Take the 2-minute tour ×
Mathematics Stack Exchange is a question and answer site for people studying math at any level and professionals in related fields. It's 100% free, no registration required.

Let X~N(0,1)m find the moment generating function of $X^2$ using integration techniques.

I'm not sure exactly what this is asking me to do. Is $X^2$ just the pdf for the standard normal function squared? Any pointers appreciated!

share|improve this question

1 Answer 1

up vote 1 down vote accepted

Is $X^2$ just the pdf for the standard normal function squared?

If you mean the pdf of $X^2$, then no. $X^2$ will follow a $\chi^2$ distribution with one degree of freedom. You can't find pdfs of transformed variables simply by applying the transformation to the pdf of the original variable.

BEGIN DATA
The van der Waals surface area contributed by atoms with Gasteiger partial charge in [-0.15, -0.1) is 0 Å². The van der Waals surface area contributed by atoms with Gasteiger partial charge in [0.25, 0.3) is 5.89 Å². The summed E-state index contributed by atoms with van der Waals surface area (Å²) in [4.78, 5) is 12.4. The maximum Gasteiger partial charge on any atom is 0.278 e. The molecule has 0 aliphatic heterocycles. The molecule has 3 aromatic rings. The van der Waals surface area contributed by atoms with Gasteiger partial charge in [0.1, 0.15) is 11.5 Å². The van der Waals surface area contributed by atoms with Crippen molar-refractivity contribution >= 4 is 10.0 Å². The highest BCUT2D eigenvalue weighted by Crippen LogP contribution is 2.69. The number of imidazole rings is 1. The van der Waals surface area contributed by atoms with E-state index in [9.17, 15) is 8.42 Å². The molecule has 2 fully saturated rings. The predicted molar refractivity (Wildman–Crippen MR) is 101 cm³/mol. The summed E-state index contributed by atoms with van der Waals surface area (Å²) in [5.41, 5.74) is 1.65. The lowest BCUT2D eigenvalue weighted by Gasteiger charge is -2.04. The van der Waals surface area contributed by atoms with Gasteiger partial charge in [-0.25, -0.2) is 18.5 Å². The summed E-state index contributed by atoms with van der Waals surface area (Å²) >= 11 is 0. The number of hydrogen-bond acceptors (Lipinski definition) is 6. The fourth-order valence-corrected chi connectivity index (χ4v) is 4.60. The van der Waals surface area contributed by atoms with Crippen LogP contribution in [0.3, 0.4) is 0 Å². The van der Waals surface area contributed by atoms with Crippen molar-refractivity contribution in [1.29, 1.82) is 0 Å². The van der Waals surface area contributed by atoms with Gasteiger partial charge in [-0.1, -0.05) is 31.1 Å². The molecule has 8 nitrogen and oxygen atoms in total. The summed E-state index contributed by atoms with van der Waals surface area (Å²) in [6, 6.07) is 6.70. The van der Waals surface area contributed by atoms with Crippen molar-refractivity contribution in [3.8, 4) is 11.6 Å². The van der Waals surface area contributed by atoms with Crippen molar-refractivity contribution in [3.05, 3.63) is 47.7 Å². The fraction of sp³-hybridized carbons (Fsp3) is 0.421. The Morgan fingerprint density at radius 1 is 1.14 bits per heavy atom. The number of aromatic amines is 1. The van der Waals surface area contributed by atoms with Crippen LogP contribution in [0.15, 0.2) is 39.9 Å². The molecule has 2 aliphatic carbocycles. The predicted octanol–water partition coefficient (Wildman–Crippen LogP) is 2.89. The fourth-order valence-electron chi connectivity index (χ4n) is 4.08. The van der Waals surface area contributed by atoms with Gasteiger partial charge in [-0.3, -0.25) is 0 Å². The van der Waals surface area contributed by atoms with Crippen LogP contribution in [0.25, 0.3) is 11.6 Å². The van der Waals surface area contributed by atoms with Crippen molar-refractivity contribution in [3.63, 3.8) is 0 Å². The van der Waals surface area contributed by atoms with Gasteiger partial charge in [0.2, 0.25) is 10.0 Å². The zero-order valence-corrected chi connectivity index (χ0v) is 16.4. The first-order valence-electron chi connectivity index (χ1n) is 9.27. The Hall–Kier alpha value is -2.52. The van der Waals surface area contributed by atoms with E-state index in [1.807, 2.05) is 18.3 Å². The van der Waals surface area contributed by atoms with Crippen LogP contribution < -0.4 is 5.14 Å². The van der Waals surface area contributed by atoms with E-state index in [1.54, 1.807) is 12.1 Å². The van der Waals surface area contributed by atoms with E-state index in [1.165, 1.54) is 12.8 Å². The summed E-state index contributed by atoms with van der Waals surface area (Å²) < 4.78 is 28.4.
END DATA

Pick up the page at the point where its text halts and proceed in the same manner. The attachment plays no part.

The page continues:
That's not important, though. The definition of a moment generating function is given by an expectation:

$$\mathbb E[e^{tX^2}].$$ You can find this by integration just like you would any other expectation of a function of $X$:

$$\mathbb E[e^{tX^2}] = \int e^{tx^2} f_X(x)\, dx,$$ where $f_X(x)$ is the standard normal pdf.

share|improve this answer

Your Answer

 
discard

By posting your answer, you agree to the privacy policy and terms of service.

Not the answer you're looking for? Browse other questions tagged or ask your own question.